India Plans To Buy More Gold from IMF


". . .a cool gain of $800 million for Reserve Bank of India."

India is open to buying more gold from the IMF. It bought 200 tons for $6.7 billion on November 3. The Reserve Bank of India (RBI) may well buy IMF's remaining 201.3 tons on acceptable terms, which are now under negotiation.

A government official said that the additional purchase would depend on the "successful pitching by RBI." "RBI is an independent body, and the government does not interfere in its affairs. It will get the gold if its bid is successful and at the price it has offered."

Responding to query from FC, an IMF spokesperson said the gold sale process was still under way and "there is no fixed timetable for completing the sale. . ."

RBI has good reasons to further enrich its gold reserves. In just three weeks it has been able to benefit by as much as $800 million on the investment of $6.7 billion it made in buying 200 tons from IMF.

Since 1999 RBI has been periodically valuing its gold reserves at "prices close to the market." It has not done so since it purchased the gold from IMF.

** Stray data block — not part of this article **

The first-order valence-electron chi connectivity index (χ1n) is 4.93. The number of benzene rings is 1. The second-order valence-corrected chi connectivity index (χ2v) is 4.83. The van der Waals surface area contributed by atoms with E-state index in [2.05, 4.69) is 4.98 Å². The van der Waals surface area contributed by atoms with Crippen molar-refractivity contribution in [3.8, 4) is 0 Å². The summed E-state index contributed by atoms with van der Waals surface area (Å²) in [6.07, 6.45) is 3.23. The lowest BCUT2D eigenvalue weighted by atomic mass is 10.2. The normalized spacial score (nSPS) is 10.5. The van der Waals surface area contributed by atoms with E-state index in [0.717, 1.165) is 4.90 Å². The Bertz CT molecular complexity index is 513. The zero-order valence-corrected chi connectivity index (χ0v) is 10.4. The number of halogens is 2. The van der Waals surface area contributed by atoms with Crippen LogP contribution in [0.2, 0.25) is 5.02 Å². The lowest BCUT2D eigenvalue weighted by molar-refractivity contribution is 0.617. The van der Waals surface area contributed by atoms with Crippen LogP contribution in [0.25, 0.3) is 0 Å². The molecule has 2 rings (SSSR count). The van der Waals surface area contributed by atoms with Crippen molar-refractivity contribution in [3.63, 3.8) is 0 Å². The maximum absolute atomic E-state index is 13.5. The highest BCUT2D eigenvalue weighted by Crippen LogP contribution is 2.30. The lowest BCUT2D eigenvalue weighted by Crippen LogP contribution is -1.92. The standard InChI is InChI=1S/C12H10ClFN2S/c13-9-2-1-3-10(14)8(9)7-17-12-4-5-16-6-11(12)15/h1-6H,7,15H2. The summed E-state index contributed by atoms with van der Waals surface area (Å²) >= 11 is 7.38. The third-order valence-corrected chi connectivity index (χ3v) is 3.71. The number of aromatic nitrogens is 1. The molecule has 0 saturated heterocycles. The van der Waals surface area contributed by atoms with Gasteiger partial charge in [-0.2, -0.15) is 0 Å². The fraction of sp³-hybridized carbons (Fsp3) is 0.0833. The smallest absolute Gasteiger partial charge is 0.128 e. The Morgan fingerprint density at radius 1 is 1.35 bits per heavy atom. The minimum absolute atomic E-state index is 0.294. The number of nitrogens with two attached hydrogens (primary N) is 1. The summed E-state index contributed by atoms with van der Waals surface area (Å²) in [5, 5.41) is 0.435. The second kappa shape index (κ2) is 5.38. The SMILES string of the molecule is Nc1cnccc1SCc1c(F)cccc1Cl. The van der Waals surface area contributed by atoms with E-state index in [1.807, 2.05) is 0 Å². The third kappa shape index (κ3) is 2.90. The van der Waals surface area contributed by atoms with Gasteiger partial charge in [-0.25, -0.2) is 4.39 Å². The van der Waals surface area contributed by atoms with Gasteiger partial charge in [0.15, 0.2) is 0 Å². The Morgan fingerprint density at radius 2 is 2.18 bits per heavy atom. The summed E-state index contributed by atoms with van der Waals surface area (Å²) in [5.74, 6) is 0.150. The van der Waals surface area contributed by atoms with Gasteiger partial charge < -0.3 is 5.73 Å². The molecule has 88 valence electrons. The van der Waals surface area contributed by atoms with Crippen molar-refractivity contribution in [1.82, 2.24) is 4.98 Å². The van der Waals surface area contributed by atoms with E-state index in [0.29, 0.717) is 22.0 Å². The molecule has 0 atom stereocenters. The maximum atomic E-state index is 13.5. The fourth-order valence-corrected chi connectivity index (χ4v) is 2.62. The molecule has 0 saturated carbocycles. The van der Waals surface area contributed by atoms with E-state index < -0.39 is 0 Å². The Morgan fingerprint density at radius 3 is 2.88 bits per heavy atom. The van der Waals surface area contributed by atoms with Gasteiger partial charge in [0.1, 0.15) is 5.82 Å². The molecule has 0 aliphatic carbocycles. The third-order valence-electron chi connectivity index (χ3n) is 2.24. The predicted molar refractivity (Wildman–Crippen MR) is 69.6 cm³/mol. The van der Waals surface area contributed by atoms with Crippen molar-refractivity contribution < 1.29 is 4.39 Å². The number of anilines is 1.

RBI bought the 200 tons at $1,045 an ounce. The transaction, from IMF to RBI, involved daily sales that were staggered over a two-week period, October 19–30, with each daily sale conducted at a price set on the basis of that day's market price.

On Tuesday, gold prices stood at $1,168, an increase of 12% over the price RBI paid. The market value of the gold, as of Tuesday, thus stood at $7.5 billion—indicating a cool gain of $800 million for RBI.

RBI holds its Forex reserves in a basket of currencies expressed in dollar terms. It is able to earn only a nominal return on the dollar reserves.

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